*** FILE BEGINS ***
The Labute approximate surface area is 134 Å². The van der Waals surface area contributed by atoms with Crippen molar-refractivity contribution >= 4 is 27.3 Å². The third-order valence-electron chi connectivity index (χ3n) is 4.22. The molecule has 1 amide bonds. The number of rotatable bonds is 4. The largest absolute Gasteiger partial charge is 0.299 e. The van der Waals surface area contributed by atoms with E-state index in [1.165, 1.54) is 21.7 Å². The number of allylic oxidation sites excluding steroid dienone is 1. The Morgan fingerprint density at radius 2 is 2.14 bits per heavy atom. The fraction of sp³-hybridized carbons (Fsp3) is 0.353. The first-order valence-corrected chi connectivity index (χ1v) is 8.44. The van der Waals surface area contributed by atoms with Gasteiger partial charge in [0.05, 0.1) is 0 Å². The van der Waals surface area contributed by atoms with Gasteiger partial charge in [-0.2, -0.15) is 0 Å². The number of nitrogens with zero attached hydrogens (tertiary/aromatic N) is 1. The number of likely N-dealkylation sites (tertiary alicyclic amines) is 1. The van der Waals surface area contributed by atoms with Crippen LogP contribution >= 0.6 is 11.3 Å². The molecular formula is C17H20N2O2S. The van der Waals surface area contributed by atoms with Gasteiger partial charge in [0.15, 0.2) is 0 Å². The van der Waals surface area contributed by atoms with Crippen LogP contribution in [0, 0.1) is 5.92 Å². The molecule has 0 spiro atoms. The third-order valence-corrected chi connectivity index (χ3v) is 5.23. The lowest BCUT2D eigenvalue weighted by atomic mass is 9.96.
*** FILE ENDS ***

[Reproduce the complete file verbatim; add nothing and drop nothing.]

The Labute approximate surface area is 134 Å². The van der Waals surface area contributed by atoms with Crippen molar-refractivity contribution >= 4 is 27.3 Å². The third-order valence-electron chi connectivity index (χ3n) is 4.22. The molecule has 1 amide bonds. The number of rotatable bonds is 4. The largest absolute Gasteiger partial charge is 0.299 e. The van der Waals surface area contributed by atoms with E-state index in [1.165, 1.54) is 21.7 Å². The number of allylic oxidation sites excluding steroid dienone is 1. The Morgan fingerprint density at radius 2 is 2.14 bits per heavy atom. The fraction of sp³-hybridized carbons (Fsp3) is 0.353. The first-order valence-corrected chi connectivity index (χ1v) is 8.44. The van der Waals surface area contributed by atoms with Gasteiger partial charge in [0.05, 0.1) is 0 Å². The van der Waals surface area contributed by atoms with Gasteiger partial charge in [-0.2, -0.15) is 0 Å². The number of nitrogens with zero attached hydrogens (tertiary/aromatic N) is 1. The number of likely N-dealkylation sites (tertiary alicyclic amines) is 1. The van der Waals surface area contributed by atoms with Crippen LogP contribution >= 0.6 is 11.3 Å². The molecular formula is C17H20N2O2S. The van der Waals surface area contributed by atoms with Gasteiger partial charge in [0.15, 0.2) is 0 Å². The van der Waals surface area contributed by atoms with Crippen LogP contribution in [0, 0.1) is 5.92 Å². The molecule has 0 spiro atoms. The third-order valence-corrected chi connectivity index (χ3v) is 5.23. The lowest BCUT2D eigenvalue weighted by atomic mass is 9.96.